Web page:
Selection of logistics service providers (LSPs) is regarded critical and complex. Relationships tend to last for many years and have a critical role in the architecting of supply chains. Occasionally, relationships between buyer and LSP come to a crossroad of termination, extension or change; attrition of relationships can be caused by poor quality, changed market conditions, changed management, changed operational conditions on either side, and moves from competitors. This study uses a case-based methodology to provide an in-depth account of business motivations in relationship development in LSP selection. The study presents a tendering process as a fulcrum of "non-conformant‟ behaviour and unexpected outcome. Major findings are that contract-bound services and cost structures seem to drift into less transparent and informal patterns of interactions over time; this is wearing on the business relationship. Extreme fluctuations in the market – not sufficiently rapidly recognised by the LSPs – also put wear on relationship. In the case were relationships are too stressed, everything comes into play; newcomers might have good chances even if both parties should expect history to repeat itself. This paper could contribute to deepened understanding of both sides in either utilising the unexpected or to struggle harder for conflict resolution in relationships. Further implications are the presented processes as a background for volatility in global supply chains and radical changes in logistics services.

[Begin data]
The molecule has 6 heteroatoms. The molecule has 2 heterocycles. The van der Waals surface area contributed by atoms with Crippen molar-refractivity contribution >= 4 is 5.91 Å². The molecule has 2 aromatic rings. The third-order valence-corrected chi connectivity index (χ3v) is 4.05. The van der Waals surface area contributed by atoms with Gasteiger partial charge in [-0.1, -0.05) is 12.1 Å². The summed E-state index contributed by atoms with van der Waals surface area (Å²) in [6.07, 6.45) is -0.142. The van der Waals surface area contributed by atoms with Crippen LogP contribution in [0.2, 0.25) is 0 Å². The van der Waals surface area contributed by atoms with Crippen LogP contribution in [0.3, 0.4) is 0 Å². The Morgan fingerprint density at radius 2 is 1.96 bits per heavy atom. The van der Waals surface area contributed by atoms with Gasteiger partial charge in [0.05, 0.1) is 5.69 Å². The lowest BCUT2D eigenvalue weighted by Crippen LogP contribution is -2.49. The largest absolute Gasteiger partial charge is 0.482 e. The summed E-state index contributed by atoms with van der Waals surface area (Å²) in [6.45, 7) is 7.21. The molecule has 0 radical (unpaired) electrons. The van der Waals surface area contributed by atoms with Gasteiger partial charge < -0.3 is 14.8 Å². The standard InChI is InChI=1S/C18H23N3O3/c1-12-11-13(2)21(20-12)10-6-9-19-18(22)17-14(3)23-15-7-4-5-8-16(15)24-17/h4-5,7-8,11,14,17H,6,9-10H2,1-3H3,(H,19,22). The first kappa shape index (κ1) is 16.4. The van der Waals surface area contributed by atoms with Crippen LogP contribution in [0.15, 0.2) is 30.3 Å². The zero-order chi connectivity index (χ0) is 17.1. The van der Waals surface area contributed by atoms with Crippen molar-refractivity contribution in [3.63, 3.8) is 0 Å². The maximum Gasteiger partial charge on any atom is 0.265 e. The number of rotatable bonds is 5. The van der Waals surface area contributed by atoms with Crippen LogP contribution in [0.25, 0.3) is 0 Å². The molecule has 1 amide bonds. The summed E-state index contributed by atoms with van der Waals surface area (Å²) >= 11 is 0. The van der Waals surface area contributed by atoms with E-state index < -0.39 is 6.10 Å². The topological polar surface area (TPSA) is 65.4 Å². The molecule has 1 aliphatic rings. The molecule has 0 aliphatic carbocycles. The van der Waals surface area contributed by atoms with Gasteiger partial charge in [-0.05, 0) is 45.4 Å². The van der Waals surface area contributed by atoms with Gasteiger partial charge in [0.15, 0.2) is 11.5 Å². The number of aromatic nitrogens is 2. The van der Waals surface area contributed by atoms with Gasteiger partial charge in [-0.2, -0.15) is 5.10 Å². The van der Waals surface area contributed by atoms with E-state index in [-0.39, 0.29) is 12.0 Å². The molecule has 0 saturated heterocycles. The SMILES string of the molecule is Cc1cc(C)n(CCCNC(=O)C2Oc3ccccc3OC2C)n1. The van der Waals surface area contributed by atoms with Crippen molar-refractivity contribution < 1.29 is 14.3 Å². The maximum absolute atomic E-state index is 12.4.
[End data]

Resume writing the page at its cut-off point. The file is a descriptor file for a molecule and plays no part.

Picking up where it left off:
Proceedings of the 4th International Conference on Information Systems, Logistics and Supply Chain, 2012, p. 1-10
logistics; Supplier selection criteria; business environment; market dynamics
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4th International Conference on Information Systems, Logistics and Supply Chain, 2012